Child advocate gets a boost – Ontario – Child advocate gets a boost: Ontario eyes new law to improve his access to information on kids in welfare system
March 13, 2009.   Laurie Monsebraaten, Social Justice Reporter

The McGuinty government is considering new legislation to help Ontario’s child advocate gain more access to information about children in contact with the child welfare and youth justice systems, say officials in the premier’s office.

“I can tell you we are reviewing all options on the best possible process to ensure the child advocate is getting the information he needs,” a spokesperson for Premier Dalton McGuinty said in an email yesterday.

Irwin Elman, who became the province’s first independent child advocate last summer, raised the issue in his annual report to the Legislature last month. Entitled 90 Deaths: Ninety Voices Silenced, the report highlights the deaths of children and youths known to the child welfare system in 2007.

Everyone involved in the lives of these children, including schools, public health, children’s mental health, youth justice and child welfare, should be learning from their deaths, the report said.

But privacy legislation has made it almost impossible for the advocate’s office to get even basic information from government and child welfare officials about their lives, Elman said.

Elman had planned to seek an amendment to the Coroner’s Act that would give him access to the pediatric death review committee’s detailed reports concerning children who had open child welfare cases or whose cases had been closed within 12 months of their deaths.

But he put his request on hold yesterday after a meeting late Wednesday with staff from Community Safety Minister Rick Bartolucci’s office during which Elman said he was assured the government will address his concerns in legislation “soon.”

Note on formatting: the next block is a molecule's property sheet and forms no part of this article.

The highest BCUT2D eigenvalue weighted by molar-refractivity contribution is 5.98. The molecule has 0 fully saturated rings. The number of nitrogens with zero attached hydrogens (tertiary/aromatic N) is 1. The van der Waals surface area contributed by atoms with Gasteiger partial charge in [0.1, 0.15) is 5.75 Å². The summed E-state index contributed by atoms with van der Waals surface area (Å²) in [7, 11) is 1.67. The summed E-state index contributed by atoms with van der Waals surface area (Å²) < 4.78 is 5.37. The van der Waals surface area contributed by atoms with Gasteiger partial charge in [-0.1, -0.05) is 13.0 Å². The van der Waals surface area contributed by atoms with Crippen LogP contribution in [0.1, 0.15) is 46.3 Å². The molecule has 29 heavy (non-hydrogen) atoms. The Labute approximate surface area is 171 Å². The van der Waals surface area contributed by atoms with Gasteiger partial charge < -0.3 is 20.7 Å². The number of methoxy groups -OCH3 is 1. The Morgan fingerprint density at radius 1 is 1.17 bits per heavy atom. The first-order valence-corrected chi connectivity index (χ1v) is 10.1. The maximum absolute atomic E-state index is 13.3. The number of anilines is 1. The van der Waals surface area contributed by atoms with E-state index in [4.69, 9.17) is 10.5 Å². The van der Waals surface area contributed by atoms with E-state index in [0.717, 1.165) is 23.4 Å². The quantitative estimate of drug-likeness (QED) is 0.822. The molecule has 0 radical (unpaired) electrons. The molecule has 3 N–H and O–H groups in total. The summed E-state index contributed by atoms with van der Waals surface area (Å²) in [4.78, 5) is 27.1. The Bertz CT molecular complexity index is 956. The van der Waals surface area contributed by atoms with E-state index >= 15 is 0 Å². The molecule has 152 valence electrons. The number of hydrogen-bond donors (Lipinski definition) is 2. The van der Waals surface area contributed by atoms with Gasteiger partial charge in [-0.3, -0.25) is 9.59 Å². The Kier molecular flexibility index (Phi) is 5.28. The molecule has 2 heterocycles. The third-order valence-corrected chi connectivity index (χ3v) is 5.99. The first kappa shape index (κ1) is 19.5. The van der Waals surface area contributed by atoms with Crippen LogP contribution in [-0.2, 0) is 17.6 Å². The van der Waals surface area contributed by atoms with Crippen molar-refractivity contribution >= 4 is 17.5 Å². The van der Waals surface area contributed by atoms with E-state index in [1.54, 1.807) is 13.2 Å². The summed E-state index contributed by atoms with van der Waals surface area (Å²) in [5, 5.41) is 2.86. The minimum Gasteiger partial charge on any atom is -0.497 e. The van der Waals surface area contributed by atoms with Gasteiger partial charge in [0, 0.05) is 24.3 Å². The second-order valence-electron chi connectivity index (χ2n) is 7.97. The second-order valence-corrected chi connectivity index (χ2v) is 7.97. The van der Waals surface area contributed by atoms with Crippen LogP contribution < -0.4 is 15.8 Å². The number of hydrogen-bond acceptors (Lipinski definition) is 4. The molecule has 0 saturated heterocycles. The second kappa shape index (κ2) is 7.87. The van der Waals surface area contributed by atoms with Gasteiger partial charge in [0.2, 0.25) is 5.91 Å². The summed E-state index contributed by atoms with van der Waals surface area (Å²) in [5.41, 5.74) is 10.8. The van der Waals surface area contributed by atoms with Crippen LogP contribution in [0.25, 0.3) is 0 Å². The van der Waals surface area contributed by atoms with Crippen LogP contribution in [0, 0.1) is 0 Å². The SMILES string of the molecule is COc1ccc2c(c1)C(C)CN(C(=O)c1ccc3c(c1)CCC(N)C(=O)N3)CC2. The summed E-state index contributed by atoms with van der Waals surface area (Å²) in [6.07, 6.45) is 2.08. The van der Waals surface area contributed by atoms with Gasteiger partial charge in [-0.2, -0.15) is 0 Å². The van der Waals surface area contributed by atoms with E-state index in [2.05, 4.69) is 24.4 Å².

“I can’t tell you how pleased I am,” he told the legislative committee on justice policy, which is currently considering other amendments to the Coroner’s Act.

“There are improvements that need to be made and we are very serious about making them,” Bartolucci’s spokesperson Laura Blondeau said in an interview.

The government is considering a range of options including legislation, she said.

Last month in the Legislature, McGuinty vowed to help Elman get the information he needs.

“I’d rather err on the side of providing the child advocate with more information rather than less information because I’m counting on the child advocate to bring these kinds of issues to light so that governments of all political stripes on a go-forward basis can properly respond to them,” the premier said.

Children’s aid societies and the coroner’s office have criticized Elman’s report as factually incorrect and misleading. They have said 36 of the 90 children became known to child welfare agencies only when they died and that a further 14 deaths were due to fragile health and were expected.

But Elman defended his report during the committee hearing, saying all of the children who died were under his mandate and that Ontarians should be concerned about all of them.

“The coroner’s role is to understand how children died. I want to understand how children live,” he said. “It would be unfortunate if my report became a blame report and not a call to action.”

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